Wednesday, October 13, 2010

B.C. Hydro stats support legal, regulated maraijuana

The Baltimore Sun has noticed B.C. Hydro's estimated that $100 million worth of electricity is being stolen each year for grow ops. Reporter Jay Hancock helpfully reminds readers that British Columbia "is to pot what Texas is to oil" in a post here.
The Times Colonist also noticed. An editorial today looks at the numbers and concludes, based on B.C. Hydro data, that $100 million of stolen electricity would power about 17,000 grow ops. Add in outdoor grows and indoor operations using generators or legal power and on any given day there are some 20,000 to 25,000, the editorial concludes.
Isn't it time to legalize and regulate marijuana, the editorial asks.


Anonymous said...

The answer to that question is that the time by now is long overdue to legalize and regulate pot. Even supposing the editorial Paul mentioned has exagerrated the numbers by one or two hundred percent, the inherent message would be: that one whole hell of a lot of weed is being consumed, and right here at home. No reasonable thinking person could conclude that all of that harvest is being smoked exclusively in the pipes of criminals, vagrants, and/or any other kind of "n'er do wells" you care to blame. No, it is being toked by thousands and thousands of productive and responsible tax-paying British Columbians, and the revenue stream that would be generated by legalizing it would be enormous. Add to that revenue stream the reduction of costs associated with policing, processing, and institutionaling those who choose to use a relatively innocuous recreational drug, and who knows what services we could have restored for the benefit of everyone.

Raymond Graham

Anonymous said...

Paul, Paul, Paul, sometimes when you state the obvious you seem to miss seeing the larger picture. Legalizing marijuana will not make the theft of electricity magically go away. The "thieves" have been doing it for so long, why would they want to PAY for a cost then they can just steal it.

Maybe you think that if these small businesses were legalized, BC Hydro would try to back charge them for all the years that they stole the electricity.

Dave Killion said...

I don't think anonymous appreciates how expensive stolen electricity is for the thief. Hydroponic equipment and artificial lighting are very costly, and are only used in order to conceal the grow-ops' location. Furthermore, renting a home for a grow-op costs money and reduces the scale of the operation. Were it not for the artificially high price of marijuana, such operations would be unaffordable. If that were not the case, folks could make lots of money by stealing electricity for tomato grow-ops.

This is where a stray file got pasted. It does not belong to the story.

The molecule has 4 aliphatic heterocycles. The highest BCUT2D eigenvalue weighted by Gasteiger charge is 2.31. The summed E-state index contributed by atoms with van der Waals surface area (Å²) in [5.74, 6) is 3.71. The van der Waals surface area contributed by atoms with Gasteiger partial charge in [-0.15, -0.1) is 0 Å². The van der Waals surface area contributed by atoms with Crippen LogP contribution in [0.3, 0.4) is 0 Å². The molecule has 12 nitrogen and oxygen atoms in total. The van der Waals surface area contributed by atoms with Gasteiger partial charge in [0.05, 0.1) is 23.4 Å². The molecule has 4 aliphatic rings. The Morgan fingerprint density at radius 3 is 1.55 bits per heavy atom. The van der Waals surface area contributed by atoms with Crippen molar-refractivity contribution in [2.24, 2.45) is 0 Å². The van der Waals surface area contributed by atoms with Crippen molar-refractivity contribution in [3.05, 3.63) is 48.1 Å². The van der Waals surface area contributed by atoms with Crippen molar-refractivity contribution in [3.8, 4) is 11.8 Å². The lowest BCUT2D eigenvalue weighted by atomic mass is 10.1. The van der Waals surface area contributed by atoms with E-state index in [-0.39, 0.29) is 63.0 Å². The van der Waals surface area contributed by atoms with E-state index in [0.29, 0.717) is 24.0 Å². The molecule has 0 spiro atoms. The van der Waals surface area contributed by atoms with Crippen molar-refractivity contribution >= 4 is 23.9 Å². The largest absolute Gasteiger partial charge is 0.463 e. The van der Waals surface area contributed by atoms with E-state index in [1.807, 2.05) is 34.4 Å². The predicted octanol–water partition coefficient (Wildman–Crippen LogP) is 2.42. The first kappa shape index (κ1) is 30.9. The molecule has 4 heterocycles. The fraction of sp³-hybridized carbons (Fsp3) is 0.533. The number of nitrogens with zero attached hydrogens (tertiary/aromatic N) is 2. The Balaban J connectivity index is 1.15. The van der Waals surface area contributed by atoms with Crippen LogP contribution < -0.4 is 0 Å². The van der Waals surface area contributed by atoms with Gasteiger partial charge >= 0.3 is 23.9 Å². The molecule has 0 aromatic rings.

Once marijuana is re-legalized, it can be grown in large fields using modern farming techniques that will produce bumper crops at such low prices that no hydroponic operation will be able to compete, even with 'free' electricity.

Kim said...

Greenhouses could also be utilised to increase productivity hugely. If the process were legalised, the organised criminals would quickly be put out of business. Why deal with criminals un-necessarily?

DPL said...

Hydro is trying to convince us we all need "smart meters" for the tune of one billion bucks. The electricity gets taken from the line prior to the meter.

North Van's Grumps said...

"In an article by the Toronto Sun in July last year, Ontario Hydro One customers argued their newly installed Smart Meters, which introduced Time of Use Billing rather than interval-billing which bill every one or two month cycles, actually increased their monthly bills by up to 40%."

Anonymous said...

I don't believe the hype about how legalizing marijuana will magically make all the violence and mayhem associated with its illegality go away overnight. Repealing Prohibition didn't make the Mob go away.

Dope will still be a product in demand, and people (currently, people involved in organized crime) will compete to supply that demand, and be aggressive in, well, let's call it "securing market share" (though someone living in Abbotsford might have a different name for it). If the government does not step in to be the biggest and baddest dealer on the block there will be little or no change from the way things are now, and I don't see the kind of popular sentiment among voters that would allow that (Raymond, you can talk all you like about how innocuous pot is (and I think it's far from harmless psychologically) but the fact remains that a small minority of people use it.)

Since last year Mexico has decriminalized the possession of small amounts of drugs for personal use (marijuana, cocaine, heroin, ecstasy, etc.), putting the legal stamp on what has for some time been a civic fait accompli. Yet the violence within Mexico itself, far from all of it tied up with supplying the USA with drugs, gets worse every week.

All of this, of course, dodges the most relevant question - why there is in the first place such an apparently insatiable demand in the USA and Canada for substances that screw people up.


Kim said...

Brian, look to Portugal, where they have have great success with decriminalisation. People aren't afraid of seeking treatment, the money saved in the legal system funds addiction and mental illness treatments. Drug use has dropped there in the younger agegroups. Imagine if our courts had time to try real crimes, like the corrupt sale of BC Rail.